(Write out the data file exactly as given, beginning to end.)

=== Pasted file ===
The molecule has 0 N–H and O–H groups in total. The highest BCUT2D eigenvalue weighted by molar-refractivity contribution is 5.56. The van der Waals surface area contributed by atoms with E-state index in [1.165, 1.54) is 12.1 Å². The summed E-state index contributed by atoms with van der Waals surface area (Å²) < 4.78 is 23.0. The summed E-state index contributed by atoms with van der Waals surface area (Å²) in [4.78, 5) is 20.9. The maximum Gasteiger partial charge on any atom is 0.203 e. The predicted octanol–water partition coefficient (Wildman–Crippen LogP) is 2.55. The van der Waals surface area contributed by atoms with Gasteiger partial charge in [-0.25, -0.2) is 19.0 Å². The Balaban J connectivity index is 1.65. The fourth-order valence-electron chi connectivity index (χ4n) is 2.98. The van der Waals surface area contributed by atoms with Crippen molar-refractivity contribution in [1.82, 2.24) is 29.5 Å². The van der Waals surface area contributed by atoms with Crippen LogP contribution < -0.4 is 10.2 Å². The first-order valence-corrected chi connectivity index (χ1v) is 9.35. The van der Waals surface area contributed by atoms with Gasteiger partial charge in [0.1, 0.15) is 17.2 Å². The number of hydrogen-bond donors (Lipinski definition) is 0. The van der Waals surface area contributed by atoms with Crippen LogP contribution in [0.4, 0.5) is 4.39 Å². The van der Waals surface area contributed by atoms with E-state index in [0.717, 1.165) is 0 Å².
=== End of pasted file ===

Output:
The molecule has 0 N–H and O–H groups in total. The highest BCUT2D eigenvalue weighted by molar-refractivity contribution is 5.56. The van der Waals surface area contributed by atoms with E-state index in [1.165, 1.54) is 12.1 Å². The summed E-state index contributed by atoms with van der Waals surface area (Å²) < 4.78 is 23.0. The summed E-state index contributed by atoms with van der Waals surface area (Å²) in [4.78, 5) is 20.9. The maximum Gasteiger partial charge on any atom is 0.203 e. The predicted octanol–water partition coefficient (Wildman–Crippen LogP) is 2.55. The van der Waals surface area contributed by atoms with Gasteiger partial charge in [-0.25, -0.2) is 19.0 Å². The Balaban J connectivity index is 1.65. The fourth-order valence-electron chi connectivity index (χ4n) is 2.98. The van der Waals surface area contributed by atoms with Crippen molar-refractivity contribution in [1.82, 2.24) is 29.5 Å². The van der Waals surface area contributed by atoms with Crippen LogP contribution < -0.4 is 10.2 Å². The first-order valence-corrected chi connectivity index (χ1v) is 9.35. The van der Waals surface area contributed by atoms with Gasteiger partial charge in [0.1, 0.15) is 17.2 Å². The number of hydrogen-bond donors (Lipinski definition) is 0. The van der Waals surface area contributed by atoms with Crippen LogP contribution in [0.4, 0.5) is 4.39 Å². The van der Waals surface area contributed by atoms with E-state index in [0.717, 1.165) is 0 Å².